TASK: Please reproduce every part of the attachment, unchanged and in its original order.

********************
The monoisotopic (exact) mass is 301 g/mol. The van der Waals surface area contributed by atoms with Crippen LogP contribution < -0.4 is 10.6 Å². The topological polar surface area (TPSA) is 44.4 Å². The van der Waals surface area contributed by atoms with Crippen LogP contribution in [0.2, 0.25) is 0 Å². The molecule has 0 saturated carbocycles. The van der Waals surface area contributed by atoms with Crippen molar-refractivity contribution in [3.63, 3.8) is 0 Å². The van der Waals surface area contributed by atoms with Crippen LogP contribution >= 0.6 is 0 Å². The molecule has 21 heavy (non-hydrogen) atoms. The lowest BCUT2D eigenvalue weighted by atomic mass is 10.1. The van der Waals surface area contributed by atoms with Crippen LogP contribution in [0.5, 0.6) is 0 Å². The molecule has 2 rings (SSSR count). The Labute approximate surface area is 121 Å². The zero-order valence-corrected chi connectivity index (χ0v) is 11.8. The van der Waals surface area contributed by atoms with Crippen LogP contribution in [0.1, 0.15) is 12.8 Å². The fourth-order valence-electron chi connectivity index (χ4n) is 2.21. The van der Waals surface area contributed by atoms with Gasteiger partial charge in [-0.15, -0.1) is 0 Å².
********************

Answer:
The monoisotopic (exact) mass is 301 g/mol. The van der Waals surface area contributed by atoms with Crippen LogP contribution < -0.4 is 10.6 Å². The topological polar surface area (TPSA) is 44.4 Å². The van der Waals surface area contributed by atoms with Crippen LogP contribution in [0.2, 0.25) is 0 Å². The molecule has 0 saturated carbocycles. The van der Waals surface area contributed by atoms with Crippen molar-refractivity contribution in [3.63, 3.8) is 0 Å². The van der Waals surface area contributed by atoms with Crippen LogP contribution >= 0.6 is 0 Å². The molecule has 21 heavy (non-hydrogen) atoms. The lowest BCUT2D eigenvalue weighted by atomic mass is 10.1. The van der Waals surface area contributed by atoms with Crippen LogP contribution in [0.5, 0.6) is 0 Å². The molecule has 2 rings (SSSR count). The Labute approximate surface area is 121 Å². The zero-order valence-corrected chi connectivity index (χ0v) is 11.8. The van der Waals surface area contributed by atoms with Crippen LogP contribution in [0.1, 0.15) is 12.8 Å². The fourth-order valence-electron chi connectivity index (χ4n) is 2.21. The van der Waals surface area contributed by atoms with Gasteiger partial charge in [-0.15, -0.1) is 0 Å².